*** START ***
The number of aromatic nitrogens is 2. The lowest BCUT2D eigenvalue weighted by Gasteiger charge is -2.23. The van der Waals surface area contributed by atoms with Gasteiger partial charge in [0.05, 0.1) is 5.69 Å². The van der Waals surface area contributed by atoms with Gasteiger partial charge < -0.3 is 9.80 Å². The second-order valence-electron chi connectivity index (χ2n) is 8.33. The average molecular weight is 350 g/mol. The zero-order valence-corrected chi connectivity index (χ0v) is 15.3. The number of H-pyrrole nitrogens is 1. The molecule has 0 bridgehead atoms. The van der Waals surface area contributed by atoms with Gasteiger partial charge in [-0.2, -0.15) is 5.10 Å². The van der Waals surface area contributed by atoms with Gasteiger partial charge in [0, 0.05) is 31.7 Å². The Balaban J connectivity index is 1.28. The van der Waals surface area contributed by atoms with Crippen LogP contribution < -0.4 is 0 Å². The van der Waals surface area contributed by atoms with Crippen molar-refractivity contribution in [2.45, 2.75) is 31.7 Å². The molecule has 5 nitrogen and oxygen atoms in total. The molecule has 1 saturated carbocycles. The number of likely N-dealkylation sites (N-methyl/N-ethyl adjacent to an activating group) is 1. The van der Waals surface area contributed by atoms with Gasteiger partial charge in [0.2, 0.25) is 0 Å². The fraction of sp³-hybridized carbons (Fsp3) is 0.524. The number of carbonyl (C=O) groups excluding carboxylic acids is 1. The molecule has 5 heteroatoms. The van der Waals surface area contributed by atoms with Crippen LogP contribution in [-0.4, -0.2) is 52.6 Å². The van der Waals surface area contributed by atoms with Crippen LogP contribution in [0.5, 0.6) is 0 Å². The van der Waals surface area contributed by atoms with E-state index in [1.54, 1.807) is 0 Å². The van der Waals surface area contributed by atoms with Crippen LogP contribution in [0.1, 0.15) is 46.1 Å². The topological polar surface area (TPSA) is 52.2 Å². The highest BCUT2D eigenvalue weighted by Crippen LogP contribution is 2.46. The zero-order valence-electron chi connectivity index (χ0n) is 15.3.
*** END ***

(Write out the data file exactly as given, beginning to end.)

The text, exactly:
The number of aromatic nitrogens is 2. The lowest BCUT2D eigenvalue weighted by Gasteiger charge is -2.23. The van der Waals surface area contributed by atoms with Gasteiger partial charge in [0.05, 0.1) is 5.69 Å². The van der Waals surface area contributed by atoms with Gasteiger partial charge < -0.3 is 9.80 Å². The second-order valence-electron chi connectivity index (χ2n) is 8.33. The average molecular weight is 350 g/mol. The zero-order valence-corrected chi connectivity index (χ0v) is 15.3. The number of H-pyrrole nitrogens is 1. The molecule has 0 bridgehead atoms. The van der Waals surface area contributed by atoms with Gasteiger partial charge in [-0.2, -0.15) is 5.10 Å². The van der Waals surface area contributed by atoms with Gasteiger partial charge in [0, 0.05) is 31.7 Å². The Balaban J connectivity index is 1.28. The van der Waals surface area contributed by atoms with Crippen LogP contribution < -0.4 is 0 Å². The van der Waals surface area contributed by atoms with Crippen molar-refractivity contribution in [2.45, 2.75) is 31.7 Å². The molecule has 5 nitrogen and oxygen atoms in total. The molecule has 1 saturated carbocycles. The number of likely N-dealkylation sites (N-methyl/N-ethyl adjacent to an activating group) is 1. The van der Waals surface area contributed by atoms with Gasteiger partial charge in [0.2, 0.25) is 0 Å². The fraction of sp³-hybridized carbons (Fsp3) is 0.524. The number of carbonyl (C=O) groups excluding carboxylic acids is 1. The molecule has 5 heteroatoms. The van der Waals surface area contributed by atoms with Crippen LogP contribution in [-0.4, -0.2) is 52.6 Å². The van der Waals surface area contributed by atoms with Crippen LogP contribution in [0.5, 0.6) is 0 Å². The van der Waals surface area contributed by atoms with E-state index in [1.54, 1.807) is 0 Å². The van der Waals surface area contributed by atoms with Crippen LogP contribution in [0.1, 0.15) is 46.1 Å². The topological polar surface area (TPSA) is 52.2 Å². The highest BCUT2D eigenvalue weighted by Crippen LogP contribution is 2.46. The zero-order valence-electron chi connectivity index (χ0n) is 15.3.